Recently, I had the rare opportunity to pay homage to an old sea going tugboat that has a strong connection to my family. When I acquired ten feet of the ship’s anchor chain I decided to capture this bit of family history by having a chain link forged into hammer heads by blacksmith Nick Verbree.
In the 1940s my grandfather headed up the Montreal Dry Docks where he over saw the building of Canadian Naval vessels. In 1943, during WWII, my grandmother launched one of his ships – the HMCS Norton. The Norton went on to serve the remainder of the war as a salvage tug in the Western North Atlantic. Post war, the Norton was sold to a logging company in Northern Ontario, Canada and the ship was renamed the Peninsula. The tug hauled logs until it was decommissioned in 2018.
I really wanted to create strong but stylish hammer handles to grace the forged hammer heads. So here’s how I set achieving that goal.
I fashion my hammer handles after an antique cobblers hammer that feels oh so right in the hand. Vintage cobbler’s hammer are not just handsome tools, they are also well suited to cabinet makers work with their large domed face. When restoring old hammer heads, I polish the face of the hammer by progressing through sandpaper grits until a good shine is achieved. The rest of the hammer head is left untouched.
To achieve the classic hammer handle look, a slim neck is a must but the handle also needs to flare ever so slightly at the bottom to terminate the grip. Ten inches is a good length for an average hammer handle. Anything shorter and it might not have the right balance.
To start, I rough out my hammer handles on the lathe but a drawknife, spokeshave or a file can also be used for this work. Regardless of the roughing method that’s used, the same principals apply to the layout and finish work. It is important to select a hardwood with no knots and very straight grain for a strong handle. This hammer handle is not round. A blank of 1” x 2” x 11” was roughed out on the bandsaw, then turned on the lathe until the maximum diameter of 1-1/2” is achieved across the entire length of the blank.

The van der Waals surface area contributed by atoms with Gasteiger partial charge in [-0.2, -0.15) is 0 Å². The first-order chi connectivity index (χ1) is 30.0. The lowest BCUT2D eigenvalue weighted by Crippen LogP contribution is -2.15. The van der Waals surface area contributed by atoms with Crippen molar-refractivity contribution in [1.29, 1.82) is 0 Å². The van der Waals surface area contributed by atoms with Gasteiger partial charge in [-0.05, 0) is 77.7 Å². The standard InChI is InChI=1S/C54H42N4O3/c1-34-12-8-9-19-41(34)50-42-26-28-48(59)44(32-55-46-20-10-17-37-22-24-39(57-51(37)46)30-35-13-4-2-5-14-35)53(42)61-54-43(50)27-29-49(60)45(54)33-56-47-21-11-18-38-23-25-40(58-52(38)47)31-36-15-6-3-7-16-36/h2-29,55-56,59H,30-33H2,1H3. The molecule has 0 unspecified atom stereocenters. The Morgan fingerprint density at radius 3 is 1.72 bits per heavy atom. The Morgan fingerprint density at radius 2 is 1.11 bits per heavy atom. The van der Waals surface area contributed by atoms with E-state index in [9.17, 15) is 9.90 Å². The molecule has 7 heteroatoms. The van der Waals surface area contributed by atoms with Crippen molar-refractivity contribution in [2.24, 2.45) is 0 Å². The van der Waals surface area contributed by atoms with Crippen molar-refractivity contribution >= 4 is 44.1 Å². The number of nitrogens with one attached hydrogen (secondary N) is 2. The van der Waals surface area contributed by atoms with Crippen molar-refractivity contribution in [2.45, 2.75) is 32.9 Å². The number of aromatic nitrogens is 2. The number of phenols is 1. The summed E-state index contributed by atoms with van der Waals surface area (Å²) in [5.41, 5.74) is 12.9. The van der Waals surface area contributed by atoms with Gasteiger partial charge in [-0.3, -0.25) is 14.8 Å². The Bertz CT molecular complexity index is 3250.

To copy a handle, make white marks at one inch intervals along the length of the original handle and record the dimensions for the X and Y axis. This may seem like overkill but these measurements are a handy reference when your handle shape goes awry and you can’t figure out why it doesn’t have the same feel as the vintage pattern.
To transfer the pattern to the turning blank not every cross section measurement is needed. Use the grid and the measurements above to determine the key transition points needed to duplicate the vintage handle’s shape. Mark these key transition points on the vintage handle using a red lumber crayon. Then transfer them from the vintage handle to the blank on the lathe.
When copying an existing handle, get ready to make your first cut by taking a measurement at a red reference mark using a set of callipers. Set the callipers to the exact measurement and then open them up a smidge for a bit of wiggle room, which might be needed later. If you are following a pattern on paper then set your callipers to the required measurements using a ruler and then open them a smidge.